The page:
As a Yoga studio, our job is to share knowledge, experience and philosophies about Yoga. Our hope is that you, our practitioners, will absorb what we share and eventually, begin to do the same. There is a middle ground, though, for all of this. You see, we all have to practice and our practice is more than just what we do in the studio. It is the generalization of the skills we learn in class into our lives. It is a lifestyle.
You are Me
Have you felt the effects of your practice? To find Yoga is to find your Self. In order to get there, you have to restrain (Yamas) your wants and observe (Niyamas) your needs. The way you treat yourself should be reflected in how you treat others. And, if you see yourself as spiritual, holy, god-loved, etc. then you will see all others in this way.
Restrain, Direct, Control
Every posture is a demonstration of the practice of Yama. We move with intention trying to retain the position prescribed in any way that our bodies are able. We can generalize this practice into our lives through the Yamas.
The Yamas are five-fold: Truth, Helping, Generosity, Moderation and Sharing. Living your life with the intention of retaining these aspects of Yoga can shift our perspective and have an effect on others. Imagine if everything you did was guided by these principals. What would you do differently?
Observe, Reflect, Realize
Pranayama practices are tools designed to focus and limit our thoughts. These breathing techniques include a count of breaths, length of each, pauses between and various aspects of mudra or mantra. These techniques are the first step in establishing Niyama.
Niyama are five-fold: Purity, Contentment, Self Study, Dedication and Devotion. These practices direct our attention toward our own habits. We live life based upon memories, experiences, wants and desires. Our thoughts and actions are a demonstration of subconscious karma. To practice Niyama is to practice treating yourself well. The more you do so, the better you will treat others.
Shift, Adjust, Change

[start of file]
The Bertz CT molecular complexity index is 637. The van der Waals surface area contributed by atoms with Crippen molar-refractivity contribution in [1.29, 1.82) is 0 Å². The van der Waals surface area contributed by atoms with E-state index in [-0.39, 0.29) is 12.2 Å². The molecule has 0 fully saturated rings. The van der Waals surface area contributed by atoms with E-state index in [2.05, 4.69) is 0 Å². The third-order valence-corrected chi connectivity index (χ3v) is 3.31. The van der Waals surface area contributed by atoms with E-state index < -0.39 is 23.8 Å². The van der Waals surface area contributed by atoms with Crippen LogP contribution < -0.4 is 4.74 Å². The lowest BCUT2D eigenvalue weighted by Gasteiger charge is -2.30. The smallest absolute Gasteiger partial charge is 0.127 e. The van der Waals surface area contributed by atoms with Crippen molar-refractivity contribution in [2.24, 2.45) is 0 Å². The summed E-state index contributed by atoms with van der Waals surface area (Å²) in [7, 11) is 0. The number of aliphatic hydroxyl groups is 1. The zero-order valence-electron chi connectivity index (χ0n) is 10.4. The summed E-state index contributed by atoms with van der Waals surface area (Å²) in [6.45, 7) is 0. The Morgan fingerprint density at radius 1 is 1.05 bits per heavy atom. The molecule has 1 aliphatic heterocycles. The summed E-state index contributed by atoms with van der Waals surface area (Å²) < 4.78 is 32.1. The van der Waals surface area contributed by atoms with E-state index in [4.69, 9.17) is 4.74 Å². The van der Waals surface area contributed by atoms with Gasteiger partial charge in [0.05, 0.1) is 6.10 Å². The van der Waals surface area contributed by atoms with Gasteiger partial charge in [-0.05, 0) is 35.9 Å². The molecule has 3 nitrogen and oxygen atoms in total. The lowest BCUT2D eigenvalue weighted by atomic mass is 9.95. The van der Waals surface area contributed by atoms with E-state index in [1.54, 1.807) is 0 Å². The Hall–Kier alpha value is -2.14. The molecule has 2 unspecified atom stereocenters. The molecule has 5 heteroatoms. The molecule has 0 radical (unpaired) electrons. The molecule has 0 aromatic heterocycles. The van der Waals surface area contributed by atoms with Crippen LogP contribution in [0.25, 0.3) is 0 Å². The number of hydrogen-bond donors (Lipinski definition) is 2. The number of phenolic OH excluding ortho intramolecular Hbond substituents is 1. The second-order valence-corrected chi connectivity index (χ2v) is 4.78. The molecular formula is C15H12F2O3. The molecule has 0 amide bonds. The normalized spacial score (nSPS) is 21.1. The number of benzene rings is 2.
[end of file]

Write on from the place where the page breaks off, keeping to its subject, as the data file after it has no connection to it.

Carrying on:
Our continued practice of Yama, Niyama, Asana and Pranayama ultimately leads us toward the additional four limbs: Pratyahara, Dharana, Dhyana and Samadhi.
The more we live a lifestyle of Yama and Niyama, maintain our physical health through Asana and consciously breathe the less our attention will be drawn to distraction (pratyahara).
Allowing ourselves opportunities to spend time alone, in quiet spaces allowing our minds to be directed by rhythmic breathing or sound vibrations, the better we become at focusing upon that which is important (dharana).
Silencing the chatter of useless thoughts, detaching from toxic people and environments, recognizing that which we can control and letting things happen as they will while remaining present becomes natural (dhyana).
Eventually, we will settle into contentment and recognize that we are each a tiny droplet in the ocean of the universe (samadhi).
Our Self is made up of many levels. The koshas are considered the layers of the Self. Manomaya is the layer within which the mind or manas and the emotions are prominent.
Our mind is constantly chattering away. It tells us our desires, needs, dislikes, etc. All of these things are directed by the ego. The ego places labels upon everything we experience. Our emotions are attached to these experiences and, through them, we develop samskaras or impressions.
Manomaya is the layer within that we must work the hardest to move beyond. If we can let go of our ego then our mind can quiet. If we can move beyond our emotions, we can view the world with less bias and judgement. Our practice is to let go of these things and become less attached to our self and that which lies outside of us.